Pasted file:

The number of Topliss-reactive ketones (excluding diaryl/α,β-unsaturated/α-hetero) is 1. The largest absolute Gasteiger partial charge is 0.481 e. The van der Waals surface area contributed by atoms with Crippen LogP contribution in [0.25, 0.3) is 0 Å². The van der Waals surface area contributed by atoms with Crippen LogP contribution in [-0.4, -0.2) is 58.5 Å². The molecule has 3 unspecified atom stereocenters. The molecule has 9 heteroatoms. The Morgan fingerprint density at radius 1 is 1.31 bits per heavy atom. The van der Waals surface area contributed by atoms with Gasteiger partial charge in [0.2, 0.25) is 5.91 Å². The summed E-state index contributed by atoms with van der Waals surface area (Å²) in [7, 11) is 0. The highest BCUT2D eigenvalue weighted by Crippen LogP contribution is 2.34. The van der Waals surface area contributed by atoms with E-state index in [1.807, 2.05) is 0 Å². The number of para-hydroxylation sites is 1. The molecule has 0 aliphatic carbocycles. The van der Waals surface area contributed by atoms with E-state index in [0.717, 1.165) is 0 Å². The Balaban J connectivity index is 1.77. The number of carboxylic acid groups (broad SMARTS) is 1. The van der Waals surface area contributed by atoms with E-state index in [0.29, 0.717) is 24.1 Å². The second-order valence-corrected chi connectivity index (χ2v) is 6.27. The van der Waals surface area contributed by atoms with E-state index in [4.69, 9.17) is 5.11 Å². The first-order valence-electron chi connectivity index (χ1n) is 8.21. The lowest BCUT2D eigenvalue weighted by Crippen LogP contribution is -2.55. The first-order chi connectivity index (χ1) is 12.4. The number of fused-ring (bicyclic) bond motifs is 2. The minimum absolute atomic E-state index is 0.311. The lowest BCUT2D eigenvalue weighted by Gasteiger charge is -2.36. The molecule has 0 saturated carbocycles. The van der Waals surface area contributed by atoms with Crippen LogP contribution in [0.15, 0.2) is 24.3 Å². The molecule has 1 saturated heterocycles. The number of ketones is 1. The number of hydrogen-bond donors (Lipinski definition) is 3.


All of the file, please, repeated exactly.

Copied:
The number of Topliss-reactive ketones (excluding diaryl/α,β-unsaturated/α-hetero) is 1. The largest absolute Gasteiger partial charge is 0.481 e. The van der Waals surface area contributed by atoms with Crippen LogP contribution in [0.25, 0.3) is 0 Å². The van der Waals surface area contributed by atoms with Crippen LogP contribution in [-0.4, -0.2) is 58.5 Å². The molecule has 3 unspecified atom stereocenters. The molecule has 9 heteroatoms. The Morgan fingerprint density at radius 1 is 1.31 bits per heavy atom. The van der Waals surface area contributed by atoms with Gasteiger partial charge in [0.2, 0.25) is 5.91 Å². The summed E-state index contributed by atoms with van der Waals surface area (Å²) in [7, 11) is 0. The highest BCUT2D eigenvalue weighted by Crippen LogP contribution is 2.34. The van der Waals surface area contributed by atoms with E-state index in [1.807, 2.05) is 0 Å². The number of para-hydroxylation sites is 1. The molecule has 0 aliphatic carbocycles. The van der Waals surface area contributed by atoms with E-state index in [0.717, 1.165) is 0 Å². The Balaban J connectivity index is 1.77. The number of carboxylic acid groups (broad SMARTS) is 1. The van der Waals surface area contributed by atoms with E-state index in [0.29, 0.717) is 24.1 Å². The second-order valence-corrected chi connectivity index (χ2v) is 6.27. The van der Waals surface area contributed by atoms with E-state index in [4.69, 9.17) is 5.11 Å². The first-order valence-electron chi connectivity index (χ1n) is 8.21. The lowest BCUT2D eigenvalue weighted by Crippen LogP contribution is -2.55. The first-order chi connectivity index (χ1) is 12.4. The number of fused-ring (bicyclic) bond motifs is 2. The minimum absolute atomic E-state index is 0.311. The lowest BCUT2D eigenvalue weighted by Gasteiger charge is -2.36. The molecule has 0 saturated carbocycles. The van der Waals surface area contributed by atoms with Crippen LogP contribution in [0.15, 0.2) is 24.3 Å². The molecule has 1 saturated heterocycles. The number of ketones is 1. The number of hydrogen-bond donors (Lipinski definition) is 3.